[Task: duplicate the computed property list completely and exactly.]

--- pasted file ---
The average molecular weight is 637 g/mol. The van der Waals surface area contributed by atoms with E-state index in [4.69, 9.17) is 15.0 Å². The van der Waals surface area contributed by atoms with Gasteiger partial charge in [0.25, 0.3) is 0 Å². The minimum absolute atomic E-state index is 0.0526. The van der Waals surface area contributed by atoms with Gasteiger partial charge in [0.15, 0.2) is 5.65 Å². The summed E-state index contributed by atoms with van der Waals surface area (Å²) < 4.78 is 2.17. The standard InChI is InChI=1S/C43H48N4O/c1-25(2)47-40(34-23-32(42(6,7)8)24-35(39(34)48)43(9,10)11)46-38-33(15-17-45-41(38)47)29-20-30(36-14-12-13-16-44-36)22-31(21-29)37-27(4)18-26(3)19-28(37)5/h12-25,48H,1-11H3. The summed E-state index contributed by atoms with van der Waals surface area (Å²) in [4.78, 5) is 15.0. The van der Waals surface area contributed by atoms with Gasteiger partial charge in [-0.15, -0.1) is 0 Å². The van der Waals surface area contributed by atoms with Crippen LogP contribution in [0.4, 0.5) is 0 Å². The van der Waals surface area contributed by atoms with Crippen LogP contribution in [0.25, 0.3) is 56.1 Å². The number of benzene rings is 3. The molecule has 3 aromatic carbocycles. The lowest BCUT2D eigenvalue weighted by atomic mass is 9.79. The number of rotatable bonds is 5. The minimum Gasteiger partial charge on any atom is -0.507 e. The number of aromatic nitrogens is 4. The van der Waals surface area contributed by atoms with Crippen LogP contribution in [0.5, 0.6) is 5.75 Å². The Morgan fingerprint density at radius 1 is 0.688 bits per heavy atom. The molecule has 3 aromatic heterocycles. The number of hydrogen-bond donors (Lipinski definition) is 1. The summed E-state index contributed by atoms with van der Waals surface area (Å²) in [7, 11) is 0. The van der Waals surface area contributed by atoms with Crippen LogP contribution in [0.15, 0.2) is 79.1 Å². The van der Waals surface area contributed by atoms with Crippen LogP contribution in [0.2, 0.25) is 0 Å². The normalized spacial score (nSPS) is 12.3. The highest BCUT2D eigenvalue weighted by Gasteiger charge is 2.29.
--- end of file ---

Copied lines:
The average molecular weight is 637 g/mol. The van der Waals surface area contributed by atoms with E-state index in [4.69, 9.17) is 15.0 Å². The van der Waals surface area contributed by atoms with Gasteiger partial charge in [0.25, 0.3) is 0 Å². The minimum absolute atomic E-state index is 0.0526. The van der Waals surface area contributed by atoms with Gasteiger partial charge in [0.15, 0.2) is 5.65 Å². The summed E-state index contributed by atoms with van der Waals surface area (Å²) < 4.78 is 2.17. The standard InChI is InChI=1S/C43H48N4O/c1-25(2)47-40(34-23-32(42(6,7)8)24-35(39(34)48)43(9,10)11)46-38-33(15-17-45-41(38)47)29-20-30(36-14-12-13-16-44-36)22-31(21-29)37-27(4)18-26(3)19-28(37)5/h12-25,48H,1-11H3. The summed E-state index contributed by atoms with van der Waals surface area (Å²) in [4.78, 5) is 15.0. The van der Waals surface area contributed by atoms with Gasteiger partial charge in [-0.15, -0.1) is 0 Å². The van der Waals surface area contributed by atoms with Crippen LogP contribution in [0.4, 0.5) is 0 Å². The van der Waals surface area contributed by atoms with Crippen LogP contribution in [0.25, 0.3) is 56.1 Å². The number of benzene rings is 3. The molecule has 3 aromatic carbocycles. The lowest BCUT2D eigenvalue weighted by atomic mass is 9.79. The number of rotatable bonds is 5. The minimum Gasteiger partial charge on any atom is -0.507 e. The number of aromatic nitrogens is 4. The van der Waals surface area contributed by atoms with Crippen LogP contribution in [0.5, 0.6) is 5.75 Å². The Morgan fingerprint density at radius 1 is 0.688 bits per heavy atom. The molecule has 3 aromatic heterocycles. The number of hydrogen-bond donors (Lipinski definition) is 1. The summed E-state index contributed by atoms with van der Waals surface area (Å²) in [7, 11) is 0. The van der Waals surface area contributed by atoms with Crippen LogP contribution in [0.15, 0.2) is 79.1 Å². The van der Waals surface area contributed by atoms with Crippen LogP contribution in [0.2, 0.25) is 0 Å². The normalized spacial score (nSPS) is 12.3. The highest BCUT2D eigenvalue weighted by Gasteiger charge is 2.29.